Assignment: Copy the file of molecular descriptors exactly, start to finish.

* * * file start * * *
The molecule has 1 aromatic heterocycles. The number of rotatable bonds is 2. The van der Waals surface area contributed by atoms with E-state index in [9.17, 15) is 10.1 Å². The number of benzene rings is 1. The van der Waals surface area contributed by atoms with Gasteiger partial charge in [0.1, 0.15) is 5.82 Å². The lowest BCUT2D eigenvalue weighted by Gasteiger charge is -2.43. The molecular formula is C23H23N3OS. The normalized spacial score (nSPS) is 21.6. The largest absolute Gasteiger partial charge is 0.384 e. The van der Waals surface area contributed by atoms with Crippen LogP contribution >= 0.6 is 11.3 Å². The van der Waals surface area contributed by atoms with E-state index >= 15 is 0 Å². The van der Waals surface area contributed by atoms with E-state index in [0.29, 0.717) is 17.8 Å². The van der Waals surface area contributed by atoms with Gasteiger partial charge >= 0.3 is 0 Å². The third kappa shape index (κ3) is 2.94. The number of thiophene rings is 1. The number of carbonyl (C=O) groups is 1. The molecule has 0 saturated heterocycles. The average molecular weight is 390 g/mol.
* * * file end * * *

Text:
The molecule has 1 aromatic heterocycles. The number of rotatable bonds is 2. The van der Waals surface area contributed by atoms with E-state index in [9.17, 15) is 10.1 Å². The number of benzene rings is 1. The van der Waals surface area contributed by atoms with Gasteiger partial charge in [0.1, 0.15) is 5.82 Å². The lowest BCUT2D eigenvalue weighted by Gasteiger charge is -2.43. The molecular formula is C23H23N3OS. The normalized spacial score (nSPS) is 21.6. The largest absolute Gasteiger partial charge is 0.384 e. The van der Waals surface area contributed by atoms with Crippen LogP contribution >= 0.6 is 11.3 Å². The van der Waals surface area contributed by atoms with E-state index >= 15 is 0 Å². The van der Waals surface area contributed by atoms with E-state index in [0.29, 0.717) is 17.8 Å². The van der Waals surface area contributed by atoms with Gasteiger partial charge >= 0.3 is 0 Å². The third kappa shape index (κ3) is 2.94. The number of thiophene rings is 1. The number of carbonyl (C=O) groups is 1. The molecule has 0 saturated heterocycles. The average molecular weight is 390 g/mol.